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With Olynyk gone, Zags have to find way to fill hole

Sat., April 20, 2013, midnight

Just as e-tail has changed the way America shops, so have college basketball’s evolving protocols changed the way a team gets the goods.

The operative word is “change.” You’d better be ready for it.

A year ago, not a soul associated with Gonzaga Bulldogs basketball would have entertained the possibility of Friday’s happy development: Kelly Olynyk summoning the media to announce that he’s bypassing his final year of collegiate eligibility and making himself available for the National Basketball Association in June.

“I thought I would have a pretty good ‘this year,’ ” he admitted, “and then have a year like this year next year.”

That speaks volumes about both Olynyk’s native abilities and his determination to jump-start his game with what will go down as the most renowned redshirt season in Gonzaga history. And it speaks pretty highly of the developmental aspect of the Zags’ program, as well.

Maybe the latter will quell any fan panic in the question that can’t yet be answered.

What now?

The Zags have a big void in the roster long-term planning couldn’t have addressed. With Olynyk’s decision and Elias Harris’ graduation, major minutes and production are gone inside. The returning bigs, Sam Dower and Przemek Karnowski, are capable and willing, but dramatic jumps will be necessary from both – and Gonzaga no longer has the luxury of having them as backups.

That now falls to the likes of incoming freshmen Ryan Edwards and Luke Meikle, both in need of collegiate body work, and even Louisville transfer Angel Nunez, a smaller, slender, Micah Downs-type.

In any and all of their cases, development is crucial. Unlike in Olynyk’s case, the Zags don’t have a year to cultivate it.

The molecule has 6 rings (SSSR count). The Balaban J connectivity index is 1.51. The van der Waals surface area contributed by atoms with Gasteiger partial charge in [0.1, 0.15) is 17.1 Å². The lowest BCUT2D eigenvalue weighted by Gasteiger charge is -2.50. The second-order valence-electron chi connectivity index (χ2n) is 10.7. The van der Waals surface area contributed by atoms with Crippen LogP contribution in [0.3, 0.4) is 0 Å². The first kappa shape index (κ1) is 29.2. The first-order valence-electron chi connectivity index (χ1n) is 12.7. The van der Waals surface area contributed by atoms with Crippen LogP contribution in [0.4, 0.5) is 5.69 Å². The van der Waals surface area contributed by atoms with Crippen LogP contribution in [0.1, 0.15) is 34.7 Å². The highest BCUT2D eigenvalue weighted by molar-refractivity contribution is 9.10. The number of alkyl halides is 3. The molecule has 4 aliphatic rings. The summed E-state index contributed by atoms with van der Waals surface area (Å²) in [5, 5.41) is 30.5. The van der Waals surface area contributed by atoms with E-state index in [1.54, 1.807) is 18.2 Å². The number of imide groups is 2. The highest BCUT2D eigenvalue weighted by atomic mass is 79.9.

The Zags are not without other options in how to reconcile his departure, however. And with a proven player.

In the past few years, a new animal has come to populate the basketball landscape: the graduate transfer. NCAA rules now allow players who have earned their degrees but still have a year’s eligibility remaining to transfer without the shackles of sitting out a season (athletes aren’t supposed to have perks not available to regular students, but the NCAA is cool with sticking them with penalties).

So now college recruiters not only have to track rising high school juniors, juco hotshots and disenchanted four-year players, but also the alumni rolls.

No one seems more ambivalent about this than Gonzaga coach Mark Few. In a conversation last winter when the NCAA was weighing an overhaul of the transfer rules, he sidetracked on the subject of grad-trans, mentioning both the potential for abuse and the essential unfairness of “investing four years in a player’s development only to have him cherry picked” by another program.

Still, this has not kept the Zags from getting involved with a pair of 6-foot-8 grad-trans – Portland native Mike Moser, who now has a UNLV degree, and Tulane’s Josh Davis, a 17-points-a-game scorer for the Green Wave. Moser is planning a GU visit; Davis is more of a long shot.

Either would be welcome. Neither is likely to inject the season with the same sizzle Olynyk’s emergence did last year – or else, hey, they’d be declaring for the draft.

If Olynyk’s decision seemed like a done deal to everyone else, it wasn’t for him. He admitted flip-flopping until he walked into Few’s office at 9 p.m. Thursday.

Olynyk’s mother, Arlene, was in town for decision day, and confirmed her son’s “torturous” internal tug-of-war – albeit a logical one, until she and her husband Ken encouraged him to “add some emotion to it” at the end. That made for a predictable tipping point: It’s a rare player whose basketball dreams don’t extend beyond college, and Olynyk’s always did.

That those dreams seemed to be in danger of stalling two years ago, she pointed out, “spurred him to train a little harder. And now I think that was a good experience for him, because now he has another learning curve ahead of him and he knows how hard work paid off at this level.”

Every college program that loses a player early to the NBA can tell its next batch of recruits that it can deliver on his pro dreams. Of the Zags who’ve gone that route, Olynyk is easily Gonzaga’s best advertisement, given the route he took.

“It’s a great place to come and learn and develop and grow,” he said, “and hopefully they can be in the same position I am this year. That’s what every kid dreams of, and I hope every kid has that opportunity.”

Opportunity and change. Kelly Olynyk’s Gonzaga story was a salute to both.


 

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